Brenna Smark, Reporter
The ASPCP Constitution and Bylaws is the governing document of the Associated Students of Pierce College Puyallup. It lays out ASPCP’s responsibilities and how to go about appointing or removing members of student government if necessary. ..
The constitution expands on how committees are formed and lays out the requirements that student government has to abide by and the actions that have to be taken if student government leaders decide to make ratifications to the document.
While the constitution is open to student input, students typically don’t get involved.
“Students typically don’t care to get involved with this kind of thing because it really is just guidelines on how we’re supposed to run things as an organization here,” Martin said. “Unless it’s something that affects them as students directly, they typically don’t have an interest in getting involved.”
Operations Senator Carly Tryon said most of the students don’t even know what the constitution is or what it does.
“A lot of the students don’t realize what we’re doing, whether it be committees, planning activities and events or just anything involving student government in general,” Tryon said. “A lot of what we do does fall behind the scenes, but it’s something that’s still there and impacts how we serve them.”
Despite the constitution being overlooked by students, student government asks the student population to be involved. In order to make changes or ratifications to the document, the students must vote on the issue.
Martin says that the current changes being made to the constitution will be going out to the students soon in a way they hope to be more convenient and productive.
“We’re hoping to do the voting process online this time through Canvas. It’s not official yet, but we’re in contact with the people who are working with us on that,” Tryon said. “Before, the voting process had all the students in one building at one time. This time, we hope to have students access it at home on their computers, so that even the online students can participate in this.”
Martin said having the students vote is just a portion of the process under which changes ratifications are made.
“The process is meant to be all encompassing, so there’s a reason for having the students vote and for doing things the way that we do,” Martin said. “It’s not a difficult process, but it definitely takes time, though Carly (Tyron) is the one who types it up and makes all the official changes.”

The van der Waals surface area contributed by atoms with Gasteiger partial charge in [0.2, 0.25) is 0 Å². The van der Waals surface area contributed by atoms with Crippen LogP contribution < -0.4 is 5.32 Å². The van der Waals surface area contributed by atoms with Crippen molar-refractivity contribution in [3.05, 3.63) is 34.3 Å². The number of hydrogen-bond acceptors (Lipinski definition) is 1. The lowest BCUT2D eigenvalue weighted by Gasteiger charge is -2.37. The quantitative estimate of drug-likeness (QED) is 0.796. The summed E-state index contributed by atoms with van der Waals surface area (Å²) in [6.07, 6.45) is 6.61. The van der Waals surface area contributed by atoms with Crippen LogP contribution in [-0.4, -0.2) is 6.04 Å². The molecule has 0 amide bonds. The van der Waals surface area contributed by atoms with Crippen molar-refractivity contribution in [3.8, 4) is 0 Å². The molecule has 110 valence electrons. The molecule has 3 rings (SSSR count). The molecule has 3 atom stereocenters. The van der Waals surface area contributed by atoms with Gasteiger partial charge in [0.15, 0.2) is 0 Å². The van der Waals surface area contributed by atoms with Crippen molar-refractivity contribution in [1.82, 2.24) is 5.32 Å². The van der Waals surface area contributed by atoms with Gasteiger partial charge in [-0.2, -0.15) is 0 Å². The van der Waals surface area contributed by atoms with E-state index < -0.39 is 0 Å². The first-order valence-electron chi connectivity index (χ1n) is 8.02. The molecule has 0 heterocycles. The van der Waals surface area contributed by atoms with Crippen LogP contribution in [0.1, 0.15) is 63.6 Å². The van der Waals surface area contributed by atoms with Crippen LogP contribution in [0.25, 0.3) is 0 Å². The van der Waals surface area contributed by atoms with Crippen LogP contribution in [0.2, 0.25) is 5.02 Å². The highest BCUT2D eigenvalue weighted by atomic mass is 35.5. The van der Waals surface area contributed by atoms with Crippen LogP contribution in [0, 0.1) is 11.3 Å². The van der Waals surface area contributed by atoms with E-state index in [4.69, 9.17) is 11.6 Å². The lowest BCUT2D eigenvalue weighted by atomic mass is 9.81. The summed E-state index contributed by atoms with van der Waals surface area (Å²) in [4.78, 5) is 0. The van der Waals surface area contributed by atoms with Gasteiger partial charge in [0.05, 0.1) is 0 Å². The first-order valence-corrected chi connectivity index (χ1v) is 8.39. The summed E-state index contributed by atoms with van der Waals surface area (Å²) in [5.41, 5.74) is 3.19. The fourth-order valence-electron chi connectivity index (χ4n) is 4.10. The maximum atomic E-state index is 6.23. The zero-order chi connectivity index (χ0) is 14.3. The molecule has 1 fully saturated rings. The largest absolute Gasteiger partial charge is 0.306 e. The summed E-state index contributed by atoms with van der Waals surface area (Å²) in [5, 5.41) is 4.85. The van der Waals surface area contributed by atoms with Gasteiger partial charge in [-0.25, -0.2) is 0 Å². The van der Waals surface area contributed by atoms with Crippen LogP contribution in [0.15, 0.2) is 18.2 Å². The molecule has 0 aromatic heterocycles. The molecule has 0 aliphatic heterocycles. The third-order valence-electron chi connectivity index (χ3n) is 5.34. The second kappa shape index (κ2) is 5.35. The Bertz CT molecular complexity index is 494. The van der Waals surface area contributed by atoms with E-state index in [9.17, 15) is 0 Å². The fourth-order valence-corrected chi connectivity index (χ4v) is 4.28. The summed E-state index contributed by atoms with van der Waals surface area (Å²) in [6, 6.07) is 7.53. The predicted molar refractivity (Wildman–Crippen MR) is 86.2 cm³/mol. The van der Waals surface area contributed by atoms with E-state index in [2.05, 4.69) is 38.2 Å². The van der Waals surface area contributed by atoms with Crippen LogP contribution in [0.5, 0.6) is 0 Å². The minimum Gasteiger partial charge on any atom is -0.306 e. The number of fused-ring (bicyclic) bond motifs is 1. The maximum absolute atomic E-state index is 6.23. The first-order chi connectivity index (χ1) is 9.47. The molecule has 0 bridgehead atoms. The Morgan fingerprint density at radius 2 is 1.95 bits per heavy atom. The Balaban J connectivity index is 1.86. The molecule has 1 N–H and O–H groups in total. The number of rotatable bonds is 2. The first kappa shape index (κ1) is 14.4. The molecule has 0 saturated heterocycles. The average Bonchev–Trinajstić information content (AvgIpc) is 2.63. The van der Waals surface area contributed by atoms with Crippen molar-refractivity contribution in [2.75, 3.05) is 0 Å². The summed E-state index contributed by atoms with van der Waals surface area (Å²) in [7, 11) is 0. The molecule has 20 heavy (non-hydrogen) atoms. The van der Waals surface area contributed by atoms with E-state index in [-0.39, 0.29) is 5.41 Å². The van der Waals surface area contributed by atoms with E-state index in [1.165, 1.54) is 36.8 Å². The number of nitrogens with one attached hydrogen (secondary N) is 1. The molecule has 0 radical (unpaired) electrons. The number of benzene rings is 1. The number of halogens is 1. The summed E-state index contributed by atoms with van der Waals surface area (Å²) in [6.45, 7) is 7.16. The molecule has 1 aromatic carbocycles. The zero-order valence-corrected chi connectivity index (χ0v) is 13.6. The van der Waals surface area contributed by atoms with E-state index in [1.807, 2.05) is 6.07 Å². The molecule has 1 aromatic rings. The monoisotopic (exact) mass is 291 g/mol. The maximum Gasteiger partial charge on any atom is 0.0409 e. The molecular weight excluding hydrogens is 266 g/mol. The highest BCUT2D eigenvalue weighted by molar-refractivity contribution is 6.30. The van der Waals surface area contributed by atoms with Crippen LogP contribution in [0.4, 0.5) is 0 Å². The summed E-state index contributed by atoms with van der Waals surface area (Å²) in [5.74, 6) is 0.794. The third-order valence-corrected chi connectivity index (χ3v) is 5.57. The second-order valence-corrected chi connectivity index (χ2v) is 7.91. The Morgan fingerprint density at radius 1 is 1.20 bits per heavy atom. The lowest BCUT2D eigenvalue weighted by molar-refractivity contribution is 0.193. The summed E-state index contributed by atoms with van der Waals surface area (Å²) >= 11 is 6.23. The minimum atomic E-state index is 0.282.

This year, student government has added the vice president of clubs and organizations position, and the new position needs to be added into the constitution and bylaws.
“The only reason we’re making this change is because that position wasn’t in the constitution before, and it has to be put in there because the individual filling that position is a voting member of student government here,” ASPCP President Madi Martin said.
Some wording also needed to be changed in the constitution. Tryon said these changes mainly go along with the changes occurring due to the new positions.
“Some of the titles are different this year. For example, instead of there just being a senator, there is an entire board now,” Tryon said.
Some of the descriptions of the current positions in student government are being tweaked as well because the positions themselves are undergoing some changes.
“Those positions and responsibilities of those people have evolved, so that we’re best serving students and that’s what we’ve found the organization needs,” Tryon said.
Martin said while most of the changes are minor, there’s some discussion on making changes to the ASPCP committees section of the constitution.
“There’s a portion of that section in the constitution that we feel has become quite outdated,” Tryon said. “What’s stated under that portion doesn’t even have anything to do with how we run things anymore, so there’s definitely been some discussion on what we can do about that.”
Martin said finding changes that need to be made come few and far between. The last time the constitution was updated was in May 2013.
Tryon said the process for making amendments is all laid out in the constitution and bylaws itself. The student government talks about it and the constitution determines the need. Then, the constitution is used to approve amendments as student council. Then the constitution gets moved to student voting.
“While a lot of what we do goes unnoticed by students, it is required that we get a certain percentage of student vote in order for the changes to amended into the constitution,” Tryon said. “The percentage differs between amending the constitution and amending the bylaws, but it’s still required that we get the student vote.”
Martin and Tryon said they’re hopeful that students will be more apt to participate through the online form of the voting process. They said one of the goals of the online voting is so students can more clearly look at what’s being changed, so they can assess how it’s going to affect them.
“We are required to show students the original constitution before the changes and also show them the changes we are trying to make. This helps them make a more informed decision based on how it’s going to affect them, but most likely it’s not going to affect them at all,” Martin said. “There’s really no way that these changes can negatively affect the students, so we’re hopeful on getting these changes ratified to better improve student government and to better serve the students.”
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